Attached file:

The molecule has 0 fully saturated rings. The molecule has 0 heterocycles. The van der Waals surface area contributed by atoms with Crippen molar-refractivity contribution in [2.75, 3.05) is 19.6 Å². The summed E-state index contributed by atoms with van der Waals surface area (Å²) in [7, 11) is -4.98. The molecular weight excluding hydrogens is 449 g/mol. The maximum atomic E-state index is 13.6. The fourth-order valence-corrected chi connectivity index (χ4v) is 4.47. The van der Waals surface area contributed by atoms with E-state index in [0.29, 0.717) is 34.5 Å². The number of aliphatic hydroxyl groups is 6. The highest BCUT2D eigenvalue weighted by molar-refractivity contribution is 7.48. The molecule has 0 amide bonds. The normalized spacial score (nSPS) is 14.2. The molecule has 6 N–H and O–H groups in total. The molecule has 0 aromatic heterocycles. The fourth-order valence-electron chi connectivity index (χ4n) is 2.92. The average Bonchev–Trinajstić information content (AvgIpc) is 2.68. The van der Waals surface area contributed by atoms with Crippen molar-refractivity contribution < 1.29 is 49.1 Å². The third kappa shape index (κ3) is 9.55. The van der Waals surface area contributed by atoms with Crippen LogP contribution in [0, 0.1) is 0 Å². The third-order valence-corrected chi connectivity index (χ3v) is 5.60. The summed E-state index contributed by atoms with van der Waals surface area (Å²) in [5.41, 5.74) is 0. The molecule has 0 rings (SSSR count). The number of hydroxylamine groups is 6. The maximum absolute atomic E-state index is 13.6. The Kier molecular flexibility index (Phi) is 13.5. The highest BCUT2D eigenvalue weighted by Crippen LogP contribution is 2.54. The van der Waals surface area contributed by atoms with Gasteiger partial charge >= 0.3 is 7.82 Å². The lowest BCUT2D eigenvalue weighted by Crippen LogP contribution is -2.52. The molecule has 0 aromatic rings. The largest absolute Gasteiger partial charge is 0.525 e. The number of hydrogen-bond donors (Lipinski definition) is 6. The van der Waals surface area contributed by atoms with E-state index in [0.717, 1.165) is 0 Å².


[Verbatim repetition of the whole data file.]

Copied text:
The molecule has 0 fully saturated rings. The molecule has 0 heterocycles. The van der Waals surface area contributed by atoms with Crippen molar-refractivity contribution in [2.75, 3.05) is 19.6 Å². The summed E-state index contributed by atoms with van der Waals surface area (Å²) in [7, 11) is -4.98. The molecular weight excluding hydrogens is 449 g/mol. The maximum atomic E-state index is 13.6. The fourth-order valence-corrected chi connectivity index (χ4v) is 4.47. The van der Waals surface area contributed by atoms with E-state index in [0.29, 0.717) is 34.5 Å². The number of aliphatic hydroxyl groups is 6. The highest BCUT2D eigenvalue weighted by molar-refractivity contribution is 7.48. The molecule has 0 amide bonds. The normalized spacial score (nSPS) is 14.2. The molecule has 6 N–H and O–H groups in total. The molecule has 0 aromatic heterocycles. The fourth-order valence-electron chi connectivity index (χ4n) is 2.92. The average Bonchev–Trinajstić information content (AvgIpc) is 2.68. The van der Waals surface area contributed by atoms with Crippen molar-refractivity contribution < 1.29 is 49.1 Å². The third kappa shape index (κ3) is 9.55. The van der Waals surface area contributed by atoms with Crippen LogP contribution in [0, 0.1) is 0 Å². The third-order valence-corrected chi connectivity index (χ3v) is 5.60. The summed E-state index contributed by atoms with van der Waals surface area (Å²) in [5.41, 5.74) is 0. The molecule has 0 rings (SSSR count). The number of hydroxylamine groups is 6. The maximum absolute atomic E-state index is 13.6. The Kier molecular flexibility index (Phi) is 13.5. The highest BCUT2D eigenvalue weighted by Crippen LogP contribution is 2.54. The van der Waals surface area contributed by atoms with Gasteiger partial charge >= 0.3 is 7.82 Å². The lowest BCUT2D eigenvalue weighted by Crippen LogP contribution is -2.52. The molecule has 0 aromatic rings. The largest absolute Gasteiger partial charge is 0.525 e. The number of hydrogen-bond donors (Lipinski definition) is 6. The van der Waals surface area contributed by atoms with E-state index in [0.717, 1.165) is 0 Å².